reply to post by 767doctor
All excellent points, and summarized well.
A little more, from the "pilot's" perspective as well, regarding the complexities of any "remote takeover", and its applications, to include a
full Auto Landing sequence. I'll try to 'walk' you through it....
This concept would
be considered as a possible 'practical' solution to the nearly inconceivable circumstance of BOTH (or sometimes,
ALL THREE - rarely FOUR) pilots becoming incapacitated, and as a last-ditch method to save the airplane and occupants.
(However...the odds of such a need are so astronomical...the cost and complexity of a system, not only installation by CONTINUED maintenance of it?
Costly beyond any real
In order to effecuate a FULL descent, arrival to the terminal area of an airport, and all the way to include final approach on the ILS....yes, it CAN
be programmed into the FMS and FMC. ALSO, the AutoPilot and AutoThrottles have to be engaged.
Here is an image showing a typical MCP (A Boeing 777, in this case):
Variables exist, i.e.
, the 777 has TWO A/T switches, etc. BUT, the differences are minor, between airplane types.
However, in reality, it isn't normally pre-programmed in its entirety...in day-to-day operations, it is far more complicated, to the ever-changing
demands of the complex ATC environment.
BUT, let's say the capability to remotely program the FMC was in place, to insert all of the waypoints, the landing runway at the selected airport,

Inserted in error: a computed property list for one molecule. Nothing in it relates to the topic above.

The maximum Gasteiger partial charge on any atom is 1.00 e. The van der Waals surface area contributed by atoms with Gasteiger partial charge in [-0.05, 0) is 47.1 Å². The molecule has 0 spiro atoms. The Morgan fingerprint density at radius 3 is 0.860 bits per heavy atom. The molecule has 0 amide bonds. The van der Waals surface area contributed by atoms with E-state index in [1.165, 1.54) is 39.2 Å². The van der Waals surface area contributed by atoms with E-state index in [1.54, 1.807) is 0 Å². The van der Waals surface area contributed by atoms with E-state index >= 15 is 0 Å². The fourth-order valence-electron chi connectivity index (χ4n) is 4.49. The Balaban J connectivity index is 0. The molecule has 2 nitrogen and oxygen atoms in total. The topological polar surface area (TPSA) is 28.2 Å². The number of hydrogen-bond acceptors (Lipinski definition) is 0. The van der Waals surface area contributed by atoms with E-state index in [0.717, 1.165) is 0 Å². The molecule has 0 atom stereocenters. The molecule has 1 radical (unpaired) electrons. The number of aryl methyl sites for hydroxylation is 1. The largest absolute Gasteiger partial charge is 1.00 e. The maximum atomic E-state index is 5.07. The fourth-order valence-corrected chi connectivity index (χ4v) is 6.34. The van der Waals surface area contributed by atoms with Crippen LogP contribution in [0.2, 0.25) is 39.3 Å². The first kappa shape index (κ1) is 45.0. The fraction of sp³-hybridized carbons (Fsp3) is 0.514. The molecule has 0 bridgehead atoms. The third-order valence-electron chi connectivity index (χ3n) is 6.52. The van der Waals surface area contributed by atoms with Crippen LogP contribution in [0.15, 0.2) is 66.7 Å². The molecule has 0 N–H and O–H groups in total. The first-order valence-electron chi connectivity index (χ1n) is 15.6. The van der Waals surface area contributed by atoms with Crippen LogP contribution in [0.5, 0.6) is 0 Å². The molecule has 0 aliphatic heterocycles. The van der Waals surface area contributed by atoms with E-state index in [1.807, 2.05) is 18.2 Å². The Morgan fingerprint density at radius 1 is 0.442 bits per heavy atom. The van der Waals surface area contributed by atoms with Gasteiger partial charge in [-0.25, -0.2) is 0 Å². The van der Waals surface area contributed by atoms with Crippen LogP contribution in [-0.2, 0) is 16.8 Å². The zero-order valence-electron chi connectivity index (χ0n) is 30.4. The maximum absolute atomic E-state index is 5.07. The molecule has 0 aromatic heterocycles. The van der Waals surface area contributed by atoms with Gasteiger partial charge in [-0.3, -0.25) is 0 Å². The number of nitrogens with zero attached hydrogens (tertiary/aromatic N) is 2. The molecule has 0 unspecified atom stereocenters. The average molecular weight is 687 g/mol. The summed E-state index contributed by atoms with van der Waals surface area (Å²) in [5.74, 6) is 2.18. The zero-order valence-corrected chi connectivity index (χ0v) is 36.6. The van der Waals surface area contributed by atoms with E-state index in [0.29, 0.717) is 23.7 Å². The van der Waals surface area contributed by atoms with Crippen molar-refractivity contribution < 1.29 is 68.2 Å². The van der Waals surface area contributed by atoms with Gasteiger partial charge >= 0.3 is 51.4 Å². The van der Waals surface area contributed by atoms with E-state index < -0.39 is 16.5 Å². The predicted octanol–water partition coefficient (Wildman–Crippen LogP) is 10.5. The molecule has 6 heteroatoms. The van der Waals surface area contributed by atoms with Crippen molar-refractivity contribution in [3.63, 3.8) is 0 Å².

etc, into the computer memory, and execute the program. AND, engage an autopilot in proper modes (LNAV and VNAV).
THEN, other buttons have to be selected, to change the functions...the ILS has to be 'armed' (so that the system will 'capture', and track the
signals). The ILS receivers -- BOTH -- of them have to be tuned to the proper frequency. (ILS won't even 'arm' unless they are tuned, first).
All along, speed will be changing (decelerating) and slats/flaps will have to be selected to extend, on schedule with the airspeeds. Eventually
(about 5-7 miles from touchdown) the landing gear will have to somehow be triggered to extend (this is, like slats/flaps, normally accomplished by
physically moving levers).
The airspeeds can be pre-programmed into the FMS, at selected points within the programmed route. We actualy use that sometimes, for reference in the
VNAV mode. BUT, again...we program manually, as needed. AND, often change them, as needs arise.
Anyway...in order to select the 'AutoLand' mode, the airplane has to be down to within the Radar Altimeter's indication range, which is below 2,500
AGL. Then the procedure is to press the AutoLand button on the MCP, and all THREE A/Ps engage. The A/L only engages in that mode when other
criteria are met, as well.
Finally, the speed brakes have to be armed to the 'AUTO' ground spoiler position (another handle to physically move, to a detent) AND the AutoBrake
selector switch is rotated to an autobrake setting...usually '3' for A/L. (We use the mnemonic...CAT III approach, brakes '3', CAT II, brakes
'2'...or '3', if the runway is wet, etc....)
An autoland is NOT a 'simple' procedure. So much would have to be designed, and tested, and then installed and maintained...in addition to the
REGULAR scheduled checks of the normal A/L components, to remain 'CAT III' authorized....
It is so cost-prohibitive, as to be impractical in reality.
[edit on 11 June 2010 by weedwhacker]